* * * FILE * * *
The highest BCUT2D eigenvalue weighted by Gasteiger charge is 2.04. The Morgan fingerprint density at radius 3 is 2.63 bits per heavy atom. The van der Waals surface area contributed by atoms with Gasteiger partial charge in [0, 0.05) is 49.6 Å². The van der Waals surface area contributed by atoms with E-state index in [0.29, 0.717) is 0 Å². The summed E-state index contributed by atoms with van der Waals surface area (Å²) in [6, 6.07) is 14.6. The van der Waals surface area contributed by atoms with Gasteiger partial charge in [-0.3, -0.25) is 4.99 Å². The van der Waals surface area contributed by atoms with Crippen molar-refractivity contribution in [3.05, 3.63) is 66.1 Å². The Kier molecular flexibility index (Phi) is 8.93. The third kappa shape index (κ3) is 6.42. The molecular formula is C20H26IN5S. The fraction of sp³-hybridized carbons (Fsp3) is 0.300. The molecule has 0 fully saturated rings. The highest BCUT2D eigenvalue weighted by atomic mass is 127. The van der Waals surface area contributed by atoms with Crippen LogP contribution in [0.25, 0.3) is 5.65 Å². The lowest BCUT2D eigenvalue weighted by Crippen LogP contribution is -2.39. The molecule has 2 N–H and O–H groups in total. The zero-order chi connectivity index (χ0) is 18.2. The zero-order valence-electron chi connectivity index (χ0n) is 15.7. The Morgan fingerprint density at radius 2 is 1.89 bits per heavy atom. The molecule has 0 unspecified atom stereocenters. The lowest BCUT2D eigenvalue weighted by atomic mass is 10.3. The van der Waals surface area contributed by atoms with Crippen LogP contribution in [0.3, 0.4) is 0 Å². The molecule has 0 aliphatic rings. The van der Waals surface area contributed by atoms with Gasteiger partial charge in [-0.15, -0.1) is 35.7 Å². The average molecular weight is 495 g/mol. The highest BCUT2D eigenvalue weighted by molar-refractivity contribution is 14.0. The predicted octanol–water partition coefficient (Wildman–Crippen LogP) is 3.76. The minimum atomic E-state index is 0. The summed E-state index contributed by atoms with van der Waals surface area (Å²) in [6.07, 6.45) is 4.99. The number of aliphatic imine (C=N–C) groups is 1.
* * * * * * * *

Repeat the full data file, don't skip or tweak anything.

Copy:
The highest BCUT2D eigenvalue weighted by Gasteiger charge is 2.04. The Morgan fingerprint density at radius 3 is 2.63 bits per heavy atom. The van der Waals surface area contributed by atoms with Gasteiger partial charge in [0, 0.05) is 49.6 Å². The van der Waals surface area contributed by atoms with E-state index in [0.29, 0.717) is 0 Å². The summed E-state index contributed by atoms with van der Waals surface area (Å²) in [6, 6.07) is 14.6. The van der Waals surface area contributed by atoms with Gasteiger partial charge in [-0.3, -0.25) is 4.99 Å². The van der Waals surface area contributed by atoms with Crippen molar-refractivity contribution in [3.05, 3.63) is 66.1 Å². The Kier molecular flexibility index (Phi) is 8.93. The third kappa shape index (κ3) is 6.42. The molecular formula is C20H26IN5S. The fraction of sp³-hybridized carbons (Fsp3) is 0.300. The molecule has 0 fully saturated rings. The highest BCUT2D eigenvalue weighted by atomic mass is 127. The van der Waals surface area contributed by atoms with Crippen LogP contribution in [0.25, 0.3) is 5.65 Å². The lowest BCUT2D eigenvalue weighted by Crippen LogP contribution is -2.39. The molecule has 2 N–H and O–H groups in total. The zero-order chi connectivity index (χ0) is 18.2. The zero-order valence-electron chi connectivity index (χ0n) is 15.7. The Morgan fingerprint density at radius 2 is 1.89 bits per heavy atom. The molecule has 0 unspecified atom stereocenters. The lowest BCUT2D eigenvalue weighted by atomic mass is 10.3. The van der Waals surface area contributed by atoms with Crippen LogP contribution in [0.3, 0.4) is 0 Å². The molecule has 0 aliphatic rings. The van der Waals surface area contributed by atoms with Gasteiger partial charge in [-0.15, -0.1) is 35.7 Å². The average molecular weight is 495 g/mol. The highest BCUT2D eigenvalue weighted by molar-refractivity contribution is 14.0. The predicted octanol–water partition coefficient (Wildman–Crippen LogP) is 3.76. The minimum atomic E-state index is 0. The summed E-state index contributed by atoms with van der Waals surface area (Å²) in [6.07, 6.45) is 4.99. The number of aliphatic imine (C=N–C) groups is 1.